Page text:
When Rey Veitia works on people’s bicycles at Bici Libre, he’s used to the sounds of traffic outside the co-op. Volunteering at last Saturday’s ResuWRENCHion at Proyecto Jardin in Boyle Heights was a nice change of pace. The car horns of Downtown Los Angeles were replaced by the sounds of children laughing and bouncing a ball at each other. Veitia compared the atmosphere to a backyard barbecue. “I’m just waiting for the drunk uncle to get into a fight,” Veitia said.
The Ovarian Psycos Bicycle Brigade hosted a bicycle repair workshop at Proyecto Jardin in Boyle Heights in preparation for this Sunday’s CicLAvia. The event, which ran from 12-6 P.M., gave nearby residents, and specifically youth, a chance to fix their bicycles. The Ovas also wanted to find youth that didn’t own bicycles or helmets and get them ones.
By all accounts, the event was a rousing success.
While this isn’t the first time the group has put on a bicycle workshop, it is the first time they have had so many organizations working with them. Building Healthy Communities, Boyle Heights, a program of the California Endowment, gave $500 to the Ovarian-Psycos to purchase bicycle parts to be used to help the Boyle Heights community, specifically the youth. The Flying Pigeon Bike Shop sold the Ovarian-Pscyos bike equipment, tools, and parts on discount, and donated Flying Pigeon t-shirts. Mechanics from the Bike Oven and Bici Libre came to help and teach people how to fix their bicycle. Food Not Bombs, guerrilla chapter, prepared lunch, and Proyecto Jardin, a community garden behind White Memorial Hospital, opened its space for people to work on their bicycles.
“It basically shocked us,” said Ovarian-Psyco member Magally Miranda about putting on an event with this much involvement. “It showed us we really have the potential to pull it off.”
In researching the area, the California Endowment discovered that many Boyle Heights residents don’t own bikes or own ones in a poor state of repair. Miranda volunteered the Ovarian-Psycos to host a bicycle repair workshop after the California Endowment looked into bring in an outside bicycle cooperative to work on bicycles in Boyle Heights, she said.
While the six-hour event took over one month to plan, organizers and attendees felt it was worth it. The support from organizations and individuals was worth the effort. The Los Angeles County Bicycle Coalition donated 10 helmets, and, at the day of the event, two bicycles were donated. The helmets and bicycles went to youth who showed up eager to learn more about bicycling and either didn’t own a bicycle or helmet of their own. Even though only four mechanics confirmed they would attend, eight mechanics came to work on bicycles at the event, said Maryann “Sunhands” Urdiales, an Ovarian-Pscyo member.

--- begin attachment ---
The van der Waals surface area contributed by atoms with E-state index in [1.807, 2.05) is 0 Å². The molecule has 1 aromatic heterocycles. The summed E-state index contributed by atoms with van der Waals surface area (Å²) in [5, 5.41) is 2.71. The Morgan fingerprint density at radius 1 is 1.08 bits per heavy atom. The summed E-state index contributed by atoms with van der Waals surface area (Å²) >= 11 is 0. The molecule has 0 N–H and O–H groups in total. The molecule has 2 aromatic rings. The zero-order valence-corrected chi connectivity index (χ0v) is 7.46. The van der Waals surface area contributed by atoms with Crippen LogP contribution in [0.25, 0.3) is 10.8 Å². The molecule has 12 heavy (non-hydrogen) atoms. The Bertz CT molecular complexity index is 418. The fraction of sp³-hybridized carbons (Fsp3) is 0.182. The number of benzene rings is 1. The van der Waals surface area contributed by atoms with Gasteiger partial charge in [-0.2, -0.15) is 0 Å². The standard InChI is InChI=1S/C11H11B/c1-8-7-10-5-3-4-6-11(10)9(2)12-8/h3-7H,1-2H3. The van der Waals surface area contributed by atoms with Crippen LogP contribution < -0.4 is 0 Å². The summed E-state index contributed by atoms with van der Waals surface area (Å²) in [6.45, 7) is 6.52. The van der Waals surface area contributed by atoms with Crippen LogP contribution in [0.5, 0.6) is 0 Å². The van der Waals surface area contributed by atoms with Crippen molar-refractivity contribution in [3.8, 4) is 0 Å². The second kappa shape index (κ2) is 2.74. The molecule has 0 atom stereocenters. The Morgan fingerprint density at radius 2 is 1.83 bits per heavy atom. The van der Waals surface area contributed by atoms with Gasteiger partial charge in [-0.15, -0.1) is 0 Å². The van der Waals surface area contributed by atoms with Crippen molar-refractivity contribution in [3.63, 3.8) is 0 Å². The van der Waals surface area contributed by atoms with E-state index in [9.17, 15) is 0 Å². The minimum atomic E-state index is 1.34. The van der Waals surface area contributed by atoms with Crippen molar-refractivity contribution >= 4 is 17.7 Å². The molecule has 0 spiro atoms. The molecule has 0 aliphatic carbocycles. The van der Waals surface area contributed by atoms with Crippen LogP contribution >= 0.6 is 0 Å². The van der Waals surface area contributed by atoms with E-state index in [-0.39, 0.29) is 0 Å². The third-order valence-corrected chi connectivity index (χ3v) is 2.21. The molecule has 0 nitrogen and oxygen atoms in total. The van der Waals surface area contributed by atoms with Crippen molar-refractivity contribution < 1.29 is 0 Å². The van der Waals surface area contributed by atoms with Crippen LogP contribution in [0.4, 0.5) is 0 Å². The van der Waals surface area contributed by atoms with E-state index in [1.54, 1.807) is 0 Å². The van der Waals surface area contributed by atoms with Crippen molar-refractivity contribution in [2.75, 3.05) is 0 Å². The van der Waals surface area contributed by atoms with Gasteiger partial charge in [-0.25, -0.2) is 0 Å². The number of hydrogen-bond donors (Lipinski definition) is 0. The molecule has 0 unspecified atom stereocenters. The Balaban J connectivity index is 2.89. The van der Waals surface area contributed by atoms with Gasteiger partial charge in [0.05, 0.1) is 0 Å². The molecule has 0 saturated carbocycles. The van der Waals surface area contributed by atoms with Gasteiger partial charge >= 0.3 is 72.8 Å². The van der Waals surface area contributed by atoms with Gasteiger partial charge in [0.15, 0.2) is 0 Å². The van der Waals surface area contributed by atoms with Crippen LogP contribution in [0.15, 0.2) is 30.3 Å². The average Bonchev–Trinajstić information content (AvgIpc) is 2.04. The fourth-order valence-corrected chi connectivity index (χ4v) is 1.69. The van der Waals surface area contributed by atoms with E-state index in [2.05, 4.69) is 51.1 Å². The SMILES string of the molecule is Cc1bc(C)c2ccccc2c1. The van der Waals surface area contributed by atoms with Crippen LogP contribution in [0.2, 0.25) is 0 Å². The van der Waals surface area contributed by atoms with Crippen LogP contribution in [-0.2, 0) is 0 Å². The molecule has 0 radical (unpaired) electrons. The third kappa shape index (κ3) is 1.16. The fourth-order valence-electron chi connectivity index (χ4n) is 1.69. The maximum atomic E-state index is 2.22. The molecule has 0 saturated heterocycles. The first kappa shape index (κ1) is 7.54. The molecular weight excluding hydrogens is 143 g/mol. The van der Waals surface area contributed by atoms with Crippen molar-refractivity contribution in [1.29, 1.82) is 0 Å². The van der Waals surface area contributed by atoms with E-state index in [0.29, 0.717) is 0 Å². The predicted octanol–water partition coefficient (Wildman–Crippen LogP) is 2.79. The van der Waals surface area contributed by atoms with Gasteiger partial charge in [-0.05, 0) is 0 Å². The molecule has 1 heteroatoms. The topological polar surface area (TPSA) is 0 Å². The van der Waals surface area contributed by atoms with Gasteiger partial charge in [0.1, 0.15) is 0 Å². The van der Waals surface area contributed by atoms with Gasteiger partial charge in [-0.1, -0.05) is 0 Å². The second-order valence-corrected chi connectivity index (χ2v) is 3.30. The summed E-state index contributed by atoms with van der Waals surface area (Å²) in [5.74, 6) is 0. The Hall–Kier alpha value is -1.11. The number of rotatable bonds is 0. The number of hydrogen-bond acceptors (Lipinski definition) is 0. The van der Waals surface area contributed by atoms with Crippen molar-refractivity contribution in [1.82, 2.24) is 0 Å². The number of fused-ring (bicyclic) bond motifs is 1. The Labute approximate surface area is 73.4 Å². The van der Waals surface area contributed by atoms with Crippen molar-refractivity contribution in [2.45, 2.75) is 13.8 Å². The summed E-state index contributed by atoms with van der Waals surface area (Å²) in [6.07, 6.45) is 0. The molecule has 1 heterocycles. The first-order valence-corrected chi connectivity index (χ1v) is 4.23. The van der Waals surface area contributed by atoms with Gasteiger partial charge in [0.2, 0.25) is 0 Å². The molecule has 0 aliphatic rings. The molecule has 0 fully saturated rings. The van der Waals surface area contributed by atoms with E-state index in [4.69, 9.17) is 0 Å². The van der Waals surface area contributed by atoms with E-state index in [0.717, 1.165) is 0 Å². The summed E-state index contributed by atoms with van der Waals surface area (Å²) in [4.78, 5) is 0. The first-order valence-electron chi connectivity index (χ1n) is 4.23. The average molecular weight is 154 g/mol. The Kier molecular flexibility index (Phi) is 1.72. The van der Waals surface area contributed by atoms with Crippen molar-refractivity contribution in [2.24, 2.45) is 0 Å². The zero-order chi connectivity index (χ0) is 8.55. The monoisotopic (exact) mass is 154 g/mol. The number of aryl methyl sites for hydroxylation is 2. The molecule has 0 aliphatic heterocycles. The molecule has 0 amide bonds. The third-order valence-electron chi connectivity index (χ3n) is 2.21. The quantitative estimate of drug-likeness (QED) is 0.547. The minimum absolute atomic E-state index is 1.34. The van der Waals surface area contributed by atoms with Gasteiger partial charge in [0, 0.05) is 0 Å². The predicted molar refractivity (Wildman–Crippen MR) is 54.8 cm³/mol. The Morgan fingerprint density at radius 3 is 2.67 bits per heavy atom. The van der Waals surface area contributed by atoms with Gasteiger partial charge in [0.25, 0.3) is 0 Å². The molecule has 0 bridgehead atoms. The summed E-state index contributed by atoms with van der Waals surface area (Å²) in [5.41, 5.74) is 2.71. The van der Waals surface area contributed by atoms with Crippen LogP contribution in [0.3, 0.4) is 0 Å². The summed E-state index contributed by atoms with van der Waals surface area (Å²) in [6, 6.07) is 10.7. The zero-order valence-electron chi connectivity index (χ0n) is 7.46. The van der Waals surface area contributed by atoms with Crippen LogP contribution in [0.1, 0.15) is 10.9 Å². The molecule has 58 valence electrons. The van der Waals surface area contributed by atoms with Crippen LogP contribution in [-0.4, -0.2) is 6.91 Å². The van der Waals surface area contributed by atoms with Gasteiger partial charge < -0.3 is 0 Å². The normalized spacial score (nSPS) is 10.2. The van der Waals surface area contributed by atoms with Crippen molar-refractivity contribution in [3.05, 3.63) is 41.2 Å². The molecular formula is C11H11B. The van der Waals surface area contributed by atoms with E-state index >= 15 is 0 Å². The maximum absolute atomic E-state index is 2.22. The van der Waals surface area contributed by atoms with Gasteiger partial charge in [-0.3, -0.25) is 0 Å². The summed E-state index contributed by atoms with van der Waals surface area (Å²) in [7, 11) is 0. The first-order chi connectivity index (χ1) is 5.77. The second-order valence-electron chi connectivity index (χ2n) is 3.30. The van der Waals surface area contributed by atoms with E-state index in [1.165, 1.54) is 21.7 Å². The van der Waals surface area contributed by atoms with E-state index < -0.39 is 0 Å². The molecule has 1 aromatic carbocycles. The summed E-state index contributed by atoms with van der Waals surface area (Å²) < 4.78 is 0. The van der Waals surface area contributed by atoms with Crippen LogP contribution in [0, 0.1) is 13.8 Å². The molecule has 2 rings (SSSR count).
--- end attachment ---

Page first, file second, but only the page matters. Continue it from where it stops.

Ramon Martinez, a bicycle mechanic from Austin, Texas, was surprised by the quality of the event. “You can see what they’ve put on here,” said Ramon Martinez. “There’s kids, there’s families, there’s gardens, there’s other community organizations they are already partnering with. They’re out here in numbers. They got sponsorships from local shops and local businesses. I mean, they’re hitting it on every level.”
The mechanics and their students worked on a range of bicycles: some were high end mountain bikes, road bicycles, and even one children’s bicycle on training wheels. Other repairs required replacing whole bicycle parts.
The derailleur on Jorge Jimenez’s bicycle needed a replacement, the bicycle chain was was twisted and the derailleur hanger was bent. Jimenez,28, couldn’t afford these type of repairs at a shop, so for the past month he walked one mile to his security job.
Rey Veitia, the 41-year-old bicycle mechanic from Bici Libre that worked on Jimenez’s bicycle, said that most bicycle shops will over charge for repairs, and sell parts that aren’t necessary. “It’s the nature of the business,” Veitia said.
The mechanics helped realign the handle bars of 13-year-old Pedro Serrano’s bicycle, and fix a small chid’s bicycle that had its bicycle chain tangled up on an inner tube.
While the Bike Oven and Bici Libre and Ovarian-Psyco mechanics fixed many people’s bicycles, they also tried teaching them how they can fix it on their own.
“A lot of these people don’t have a lot of experience with bike mechanics, but all it is is willingness to learn,” said Bobby Gadda, LACBC program coordinator for Bici Libre. While I watched ,Gadda taught one person how to replace brake cables after his cables got stuck inside due to rust.
Irene Peña, Proyecto Jardin’s executive director, said most times the garden’s contributors are the one’s left doing most of the work for activities. Yet, “This is the smoothest thing I have ever done in this garden,” Peña said.
With the purchase of their first air pump and bicycle repair stand, the environment they created on Saturday foreshadows what they hope to achieve as they are pursing a space with Proyecto Jardin at the Wellness Center at the Old General Hospital. There they would open up a bicycle cooperative that would be for the Boyle Heights and nearby communities to come and repair their bicycles.
“We walked into this kind of not knowing if we had any of the connections that were necessary, and it’s really cool that we put ourselves out there in something that we want to do,” Miranda said. “It’s kind of boosting our confidence a little bit too. That we are going to be able to do this.”
The Ovarian-Psycos will be hosting a ride from The Historic National Park in downtown to Tierra La Culebra Park in Highland Park, where there will be a daylong Sexual Health Fair. Click here for more information.
Full disclosure: The California Endowment is a major grant maker for Streetsblog and The Flying Pigeon Bike shop was our first advertiser.